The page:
Ukrainian oligarch could be missing link in Trump-Russia probe

Ukrainian oligarch could be missing link in Trump-Russia probe
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Of all the articles published on the Trump-Russia scandal, Reuters’ piece Thursday is one of the most important. The article names Viktor Medvedchuk, a Ukrainian oligarch, as one of the Trump campaign’s contacts. He is likely to be the missing link in the Trump-Russia drama. Needless to say, Medvedchuk denied having any contact with anyone in the Trump campaign.

Medvedchuk, 62, is one of the most controversial characters in Ukrainian business and politics, accused of being involved in all kinds of intrigues and some violent crimes, but as a good lawyer would, he has sued for libel and won in Ukrainian courts. In the early 1990s, Medvedchuk emerged as one of the first oligarchs, making a fortune on trading Russian gas in Ukraine.

Next, he set up his political party. It was called the Social Democratic Party, but, in reality, it could have been called the Oligarchic Business Party. Medvedchuk was first elected to parliament in 1997, and he maintained a regional stronghold in Transcarpathia, located in Western Ukraine. 

Medvedchuk became one of the key operators in Ukrainian politics. He headed the presidential administration from 2002 to 2005, and though Leonid Kuchma was president at the time, Medvedchuk was perceived to hold an equal amount of power. He was also the leading pro-Kremlin hardliner.

Medvedchuk was accused of censoring the Ukrainian media, and he was the main author of the revised Ukrainian constitution in December 2004, which is full of seemingly intentional inconsistencies. He was one of the main enemies of the democratic Orange Revolution, which finished his outward political career.

Since then, Medvedchuk has been President Vladimir Putin’s personal representative in Ukraine. Putin is even godfather to his daughter, which is of great importance in Russia and Ukraine. Medvedchuk is chairman of the pro-Russian political organization, Ukrainian Choice, which has repeatedly pursued costly advertising campaigns against the European Union.

In 2012, when Putin flew to Crimea to visit then-President Viktor Yanukovych, he decided to have dinner with Medvedchuk instead. Medvedchuk appears to be the only person Putin trusts in Ukraine. In 2013, the respected local newspaper in Kiev, Kyiv Post, called Medvedchuk “the undisputed leader of Russia’s fifth column in Ukraine.”

Time and again, Putin has called on both Ukraine and Germany to make Medvedchuk the Ukrainian representative in the Minsk negotiations on Russia’s aggression in Eastern Ukraine. Recently, it was rumored that Putin tried to convince the leaders of the eastern Ukrainian political party, the Opposition Bloc, to accept Medvedchuk as a co-chair, but the current pro-Russian leaders allegedly opposed that proposal because they knew Medvedchuk is virtually unelectable.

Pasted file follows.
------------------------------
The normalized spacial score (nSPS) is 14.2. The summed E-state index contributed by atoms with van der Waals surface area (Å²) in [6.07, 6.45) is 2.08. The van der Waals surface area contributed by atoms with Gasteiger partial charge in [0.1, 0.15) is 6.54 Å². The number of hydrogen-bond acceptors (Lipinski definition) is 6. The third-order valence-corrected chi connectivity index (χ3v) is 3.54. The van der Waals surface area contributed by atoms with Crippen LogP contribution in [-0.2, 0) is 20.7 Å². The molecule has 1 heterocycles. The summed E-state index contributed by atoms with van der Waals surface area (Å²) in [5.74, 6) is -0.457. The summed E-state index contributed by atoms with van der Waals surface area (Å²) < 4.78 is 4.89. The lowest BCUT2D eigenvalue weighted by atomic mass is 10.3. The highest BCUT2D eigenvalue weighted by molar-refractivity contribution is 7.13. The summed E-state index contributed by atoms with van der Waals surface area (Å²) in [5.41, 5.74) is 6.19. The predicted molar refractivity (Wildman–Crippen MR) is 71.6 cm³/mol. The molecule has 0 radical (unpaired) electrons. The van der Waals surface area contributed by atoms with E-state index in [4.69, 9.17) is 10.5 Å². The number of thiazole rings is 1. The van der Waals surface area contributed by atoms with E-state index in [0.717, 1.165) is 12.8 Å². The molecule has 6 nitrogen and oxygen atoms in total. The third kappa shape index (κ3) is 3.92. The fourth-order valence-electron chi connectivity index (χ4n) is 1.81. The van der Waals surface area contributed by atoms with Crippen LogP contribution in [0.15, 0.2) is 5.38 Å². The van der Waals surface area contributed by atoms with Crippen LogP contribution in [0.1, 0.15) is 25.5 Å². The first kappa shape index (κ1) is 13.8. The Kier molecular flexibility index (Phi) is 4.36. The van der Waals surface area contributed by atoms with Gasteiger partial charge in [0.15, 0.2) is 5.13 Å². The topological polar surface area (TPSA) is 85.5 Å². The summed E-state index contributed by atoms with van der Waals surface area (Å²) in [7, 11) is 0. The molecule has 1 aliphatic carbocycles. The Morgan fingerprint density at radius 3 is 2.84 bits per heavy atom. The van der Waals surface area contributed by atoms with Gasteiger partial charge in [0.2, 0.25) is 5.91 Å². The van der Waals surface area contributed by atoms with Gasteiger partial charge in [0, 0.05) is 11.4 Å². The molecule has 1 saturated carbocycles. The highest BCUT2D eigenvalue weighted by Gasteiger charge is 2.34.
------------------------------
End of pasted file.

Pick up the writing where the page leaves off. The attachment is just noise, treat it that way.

Appropriately, Medvedchuk was one of the first people to be sanctioned by the U.S. government in March 2014 for his role in the Russian annexation of Crimea.

The U.S. Treasury was uncommonly harsh in its verdict: “Medvedchuk, leader of Ukrainian Choice, is being designated for threatening the peace, security, stability, sovereignty, or territorial integrity of Ukraine, and for undermining Ukraine’s democratic institutions and processes.

“He is also being designated because he has materially assisted, sponsored, or provided financial, material, or technological support to Yanukovych and because he is a leader of an entity that has, or whose members have, engaged in actions or policies that undermine democratic processes or institutions in Ukraine and actions or policies that threaten the peace, security, stability, sovereignty, or territorial integrity of Ukraine,” the Treasury’s statement concluded.

The Reuters article does not state who talked with Medvedchuk, but I believe a likely answer to that question is Manafort.

A spokesman for Manafort later later strongly denied to The Hill any relationship between the two men, calling the assertion blatantly false.

Medvedchuk has Putin’s full confidence and can reach Putin whenever he so desires.

If Robert Mueller, as special counsel for the Trump-Russia probe, can establish contacts between Medvedchuk and the Trump campaign, he has probably found the smoking gun, and he will have made the case for collusion between Russia and the Trump campaign.

Anders Åslund is a senior fellow at the Atlantic Council. He worked as an economic advisor to the president of Ukraine from 1994-97. He is a leading specialist on economic policy in Russia, Ukraine and East Europe. Åslund has written two books on Ukraine, including, “Ukraine: What Went Wrong and How to Fix it.”

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